Myths and truths about vegetarianism

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vegetarianism fruits and veggies

Dietary advices can be confusing and worrying. We want to eat healthy, but what is the best way?

It has long been known that eating fruits, vegetables, grains and legumes reduces the risk of certain diseases, such as heart disease and type 2 diabetes.

As vegetarian meals become more and more popular, more and more people are wondering about the effects that switching on this type of diet can have. Below are the three most common myths about vegetarianism and a truth.

1. You can’t get enough protein with a plant-based diet

Myth. This is, by far, the most common myth. Many worry, “Where will I get my protein?” or “Do I need to combine foods to get enough protein?” For the average person, the recommended daily protein intake is 0.8 grams per kilogram of body weight. This is possible when following a plant-based diet. There are many plant foods that are rich sources of protein, such as lentils, beans, whole grains, soy, mushrooms, rice, corn, etc. Even people who need more protein because they exercise can successfully increase their intake by eating plant foods. . A variety of starches that are eaten during the day, supply all the essential amino acids. The American Dietetic Association agrees that well-designed diets that restrict or exclude animal products are healthy and nutritionally adequate [1].

2. A plant-based diet provides smaller amounts of certain nutrients

Truth. Plants are the most nutrient-rich foods we can eat. For example, leafy greens and legumes are rich in calcium, iron and zinc, berries are extremely high in vitamin K and manganese and tropical fruits such as mangoes and pineapples are high in vitamin C. However, the they should take B12 supplements as this vitamin is not present in plants – in fact it is present in minimal amounts in the peel of certain fruits and is produced by bacteria but leaves by washing. Also, a vegetarian diet, which does not contain dairy products and fish, offers lower intake of calcium, vitamin D, omega 3 fatty acids and iodine. With regard to vitamin B12, its deficiency can cause irreversible nerve damage.

3. Plant nutrition is not suitable for endurance athletes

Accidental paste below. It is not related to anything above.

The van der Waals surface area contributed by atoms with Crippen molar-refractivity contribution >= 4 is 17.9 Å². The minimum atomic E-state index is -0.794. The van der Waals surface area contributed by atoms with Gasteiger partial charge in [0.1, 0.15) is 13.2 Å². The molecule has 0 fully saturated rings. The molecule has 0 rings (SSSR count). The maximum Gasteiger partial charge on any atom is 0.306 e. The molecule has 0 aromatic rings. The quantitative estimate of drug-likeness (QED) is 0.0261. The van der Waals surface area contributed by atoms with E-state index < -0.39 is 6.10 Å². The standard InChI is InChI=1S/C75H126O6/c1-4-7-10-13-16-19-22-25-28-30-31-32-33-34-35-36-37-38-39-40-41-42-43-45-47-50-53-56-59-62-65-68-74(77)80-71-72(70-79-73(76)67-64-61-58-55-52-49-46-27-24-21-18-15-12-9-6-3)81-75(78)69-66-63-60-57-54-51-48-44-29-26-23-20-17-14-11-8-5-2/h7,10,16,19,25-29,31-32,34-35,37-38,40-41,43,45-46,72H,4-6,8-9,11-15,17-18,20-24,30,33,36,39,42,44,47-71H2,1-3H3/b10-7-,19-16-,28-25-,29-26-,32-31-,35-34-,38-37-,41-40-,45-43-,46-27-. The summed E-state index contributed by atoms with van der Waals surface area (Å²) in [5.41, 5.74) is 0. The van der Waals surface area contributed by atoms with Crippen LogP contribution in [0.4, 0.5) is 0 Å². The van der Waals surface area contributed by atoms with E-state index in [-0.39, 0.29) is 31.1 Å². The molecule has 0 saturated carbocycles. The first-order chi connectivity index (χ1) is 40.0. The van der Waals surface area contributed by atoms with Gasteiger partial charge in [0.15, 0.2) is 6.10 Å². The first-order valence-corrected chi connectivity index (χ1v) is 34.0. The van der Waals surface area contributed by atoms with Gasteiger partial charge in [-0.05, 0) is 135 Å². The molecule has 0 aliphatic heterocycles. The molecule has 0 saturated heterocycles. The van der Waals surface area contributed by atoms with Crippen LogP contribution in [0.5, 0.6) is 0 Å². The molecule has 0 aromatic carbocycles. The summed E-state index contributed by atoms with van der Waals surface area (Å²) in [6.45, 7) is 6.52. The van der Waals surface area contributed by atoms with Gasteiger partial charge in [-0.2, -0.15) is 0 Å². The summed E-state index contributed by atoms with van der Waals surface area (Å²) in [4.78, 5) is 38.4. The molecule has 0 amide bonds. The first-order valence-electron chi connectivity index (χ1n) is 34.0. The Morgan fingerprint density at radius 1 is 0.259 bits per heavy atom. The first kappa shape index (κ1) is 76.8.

Myth. The body is based on complex carbohydrates – found in vegetables, grains, legumes, fruits and nuts – to move. There is a higher amount of complex carbohydrates in a plant-based diet. So it is no coincidence that carbohydrates have always been the basis of road athletes.

Recently, a study looked at 56 athletes, half of whom were vegan for two years and the other half who followed a omnivorous diet. The tests looked at their durability, measuring how long athletes could work at 70% of their maximum strength before stopping. It was found that vegan athletes had better VO2Max (maximum oxygen uptake) and could work harder before reaching exhaustion. They had a VO2 max of 44.5 versus 41.6 ml / kg / min and a sub-maximum endurance time of 12.2 minutes versus 8.8 minutes.

4. You will be hungry with a plant-based diet

Myth. Many are skeptical about switching to a plant-based diet for fear of feeling full. Because plants are low in calories, they do not seem to be satisfactory for hunger. However, this should not worry you as fruits, vegetables, whole grains and legumes are high in fiber.

It is noteworthy that a study conducted by researchers at the University of California and published in 2017, showed that replacing a portion of meat with mushrooms not only reduced calories, saturated fat and salt by adding vitamin D and antioxidants – one of the few plant foods that contains vitamin D- but was rated by participants as having more fullness [4]. The researchers concluded that mushrooms are more filling than meat.

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References

  1. Position of the American Dietetic Association: Vegetarian Diets.
  2. Position of the Academy of Nutrition and Dietetics: Health Implications of Dietary Fiber.
  3. Is a vegan diet detrimental to endurance and muscle strength?
  4. Impact of Agaricus bisporus mushroom consumption on satiety and food intake.
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